GAO sustains Microsoft’s protest of NSA’s $10B WildandStormy award

GAO has recommended a reevaluation of proposals and new source selection determination.

The Government Accountability Office sustained Microsoft’s bid protest of the National Security Agency’s award of its $10 billion-dollar cloud procurement to Amazon Web Services.

GAO’s Friday decision is classified because the protest record included classified information, but it found aspects of NSA’s evaluation “unreasonable” and recommended a reevaluation of proposals and new source selection determination, according to a statement.

NSA issued the WildandStormy (WandS) solicitation for cloud services in support of classified and unclassified computing requirements.

“After the NSA conducts a security review of the decision for classified information and the parties identify proprietary and source selection sensitive information that cannot be publicly released, GAO intends to prepare and release a public version of the decision,” reads the statement.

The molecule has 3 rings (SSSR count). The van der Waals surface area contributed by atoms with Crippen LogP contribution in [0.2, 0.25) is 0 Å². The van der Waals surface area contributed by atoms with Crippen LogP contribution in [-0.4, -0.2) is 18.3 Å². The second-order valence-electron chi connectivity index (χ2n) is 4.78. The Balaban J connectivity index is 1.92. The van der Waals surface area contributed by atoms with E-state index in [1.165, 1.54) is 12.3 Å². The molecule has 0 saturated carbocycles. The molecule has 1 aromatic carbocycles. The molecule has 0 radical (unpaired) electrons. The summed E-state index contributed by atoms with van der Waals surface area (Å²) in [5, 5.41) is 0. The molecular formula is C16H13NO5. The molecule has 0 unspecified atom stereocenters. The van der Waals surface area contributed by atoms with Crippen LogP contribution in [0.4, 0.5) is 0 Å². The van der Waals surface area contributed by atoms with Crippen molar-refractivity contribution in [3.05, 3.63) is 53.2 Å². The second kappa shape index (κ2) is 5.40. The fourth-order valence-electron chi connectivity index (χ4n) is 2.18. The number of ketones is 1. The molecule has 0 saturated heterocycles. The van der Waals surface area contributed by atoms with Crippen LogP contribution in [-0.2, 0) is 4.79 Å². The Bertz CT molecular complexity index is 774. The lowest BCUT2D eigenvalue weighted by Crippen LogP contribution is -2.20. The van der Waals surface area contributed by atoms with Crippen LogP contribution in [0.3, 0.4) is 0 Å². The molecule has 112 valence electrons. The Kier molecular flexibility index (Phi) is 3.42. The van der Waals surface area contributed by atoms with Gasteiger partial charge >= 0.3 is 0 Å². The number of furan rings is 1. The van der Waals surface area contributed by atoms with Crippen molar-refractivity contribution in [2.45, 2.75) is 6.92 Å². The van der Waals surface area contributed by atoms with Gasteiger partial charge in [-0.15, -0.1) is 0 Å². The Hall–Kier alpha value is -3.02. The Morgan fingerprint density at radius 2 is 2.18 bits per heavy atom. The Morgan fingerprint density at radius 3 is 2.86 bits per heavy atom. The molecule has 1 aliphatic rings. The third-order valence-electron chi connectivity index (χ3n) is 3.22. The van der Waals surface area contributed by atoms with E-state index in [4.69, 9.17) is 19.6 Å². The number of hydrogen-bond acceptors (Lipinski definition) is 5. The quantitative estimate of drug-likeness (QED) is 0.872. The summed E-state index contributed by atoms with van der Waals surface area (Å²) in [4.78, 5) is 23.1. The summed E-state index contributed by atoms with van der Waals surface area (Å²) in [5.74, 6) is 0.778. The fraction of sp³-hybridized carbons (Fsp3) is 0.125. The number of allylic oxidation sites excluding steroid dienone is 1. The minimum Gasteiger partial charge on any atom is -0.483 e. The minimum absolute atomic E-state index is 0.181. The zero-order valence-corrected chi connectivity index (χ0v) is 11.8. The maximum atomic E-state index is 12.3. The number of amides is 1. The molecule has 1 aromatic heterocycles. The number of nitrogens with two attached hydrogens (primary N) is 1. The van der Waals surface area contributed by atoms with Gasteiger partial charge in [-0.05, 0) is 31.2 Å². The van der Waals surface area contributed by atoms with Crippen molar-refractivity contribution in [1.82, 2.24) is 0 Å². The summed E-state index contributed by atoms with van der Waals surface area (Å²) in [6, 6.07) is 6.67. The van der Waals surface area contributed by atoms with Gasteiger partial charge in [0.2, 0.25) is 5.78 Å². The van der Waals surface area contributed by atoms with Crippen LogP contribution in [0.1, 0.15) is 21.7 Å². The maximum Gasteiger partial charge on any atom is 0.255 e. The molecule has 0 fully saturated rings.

GAO issued the decision under a protective order pending that review. The agency will post the public version of its decision to its website when ready.

Microsoft declined to comment.

News of the bid protest comes after the Department of Defense in July announced that its Joint Enterprise Defense Infrastructure (JEDI) cloud contract would be scrapped, following a nearly two-year legal dispute waged by Amazon protesting the contract’s award to Microsoft. It has been replaced with the Joint Warfighter Cloud Capability acquisition, which the department intends to issue as a multi-cloud, multi-award contract.

Outside the U.S., AWS has recently won a cloud contract to host top-secret material for British intelligence services, according to a report earlier this week by the Financial Times. The contract is understood to be worth up to $1.4 billion over the next decade.

Commenting on the bid protest out, an AWS spokesperson said: “AWS is honored to have been selected as the cloud provider for the NSA’s Hybrid Compute Initiative, and we remain committed to supporting the NSA’s critical missions.”


Editor’s note: This story was updated to include comment from AWS.

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